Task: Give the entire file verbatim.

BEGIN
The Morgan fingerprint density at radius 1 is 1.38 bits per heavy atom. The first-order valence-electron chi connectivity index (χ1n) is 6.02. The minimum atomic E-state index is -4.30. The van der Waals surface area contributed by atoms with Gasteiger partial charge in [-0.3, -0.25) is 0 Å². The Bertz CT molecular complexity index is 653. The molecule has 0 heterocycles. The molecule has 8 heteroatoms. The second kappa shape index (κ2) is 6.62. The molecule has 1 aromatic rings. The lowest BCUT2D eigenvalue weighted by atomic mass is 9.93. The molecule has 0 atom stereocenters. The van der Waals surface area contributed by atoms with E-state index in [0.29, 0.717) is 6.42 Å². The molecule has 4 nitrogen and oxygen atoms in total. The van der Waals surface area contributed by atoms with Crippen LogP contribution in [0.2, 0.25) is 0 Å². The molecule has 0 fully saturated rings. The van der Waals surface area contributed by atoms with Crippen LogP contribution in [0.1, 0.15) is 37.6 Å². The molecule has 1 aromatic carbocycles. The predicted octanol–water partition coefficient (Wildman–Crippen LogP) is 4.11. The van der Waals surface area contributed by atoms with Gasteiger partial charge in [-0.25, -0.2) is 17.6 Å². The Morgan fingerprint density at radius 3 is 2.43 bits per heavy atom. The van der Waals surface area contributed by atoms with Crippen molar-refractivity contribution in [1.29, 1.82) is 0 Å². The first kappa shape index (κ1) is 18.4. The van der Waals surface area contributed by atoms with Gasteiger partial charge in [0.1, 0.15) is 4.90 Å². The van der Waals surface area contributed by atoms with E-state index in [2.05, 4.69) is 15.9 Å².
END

The Morgan fingerprint density at radius 1 is 1.38 bits per heavy atom. The first-order valence-electron chi connectivity index (χ1n) is 6.02. The minimum atomic E-state index is -4.30. The van der Waals surface area contributed by atoms with Gasteiger partial charge in [-0.3, -0.25) is 0 Å². The Bertz CT molecular complexity index is 653. The molecule has 0 heterocycles. The molecule has 8 heteroatoms. The second kappa shape index (κ2) is 6.62. The molecule has 1 aromatic rings. The lowest BCUT2D eigenvalue weighted by atomic mass is 9.93. The molecule has 0 atom stereocenters. The van der Waals surface area contributed by atoms with E-state index in [0.29, 0.717) is 6.42 Å². The molecule has 4 nitrogen and oxygen atoms in total. The van der Waals surface area contributed by atoms with Crippen LogP contribution in [0.2, 0.25) is 0 Å². The molecule has 0 fully saturated rings. The van der Waals surface area contributed by atoms with Crippen LogP contribution in [0.1, 0.15) is 37.6 Å². The molecule has 1 aromatic carbocycles. The predicted octanol–water partition coefficient (Wildman–Crippen LogP) is 4.11. The van der Waals surface area contributed by atoms with Gasteiger partial charge in [-0.25, -0.2) is 17.6 Å². The Morgan fingerprint density at radius 3 is 2.43 bits per heavy atom. The van der Waals surface area contributed by atoms with Crippen molar-refractivity contribution in [1.29, 1.82) is 0 Å². The first kappa shape index (κ1) is 18.4. The van der Waals surface area contributed by atoms with Gasteiger partial charge in [0.1, 0.15) is 4.90 Å². The van der Waals surface area contributed by atoms with E-state index in [2.05, 4.69) is 15.9 Å².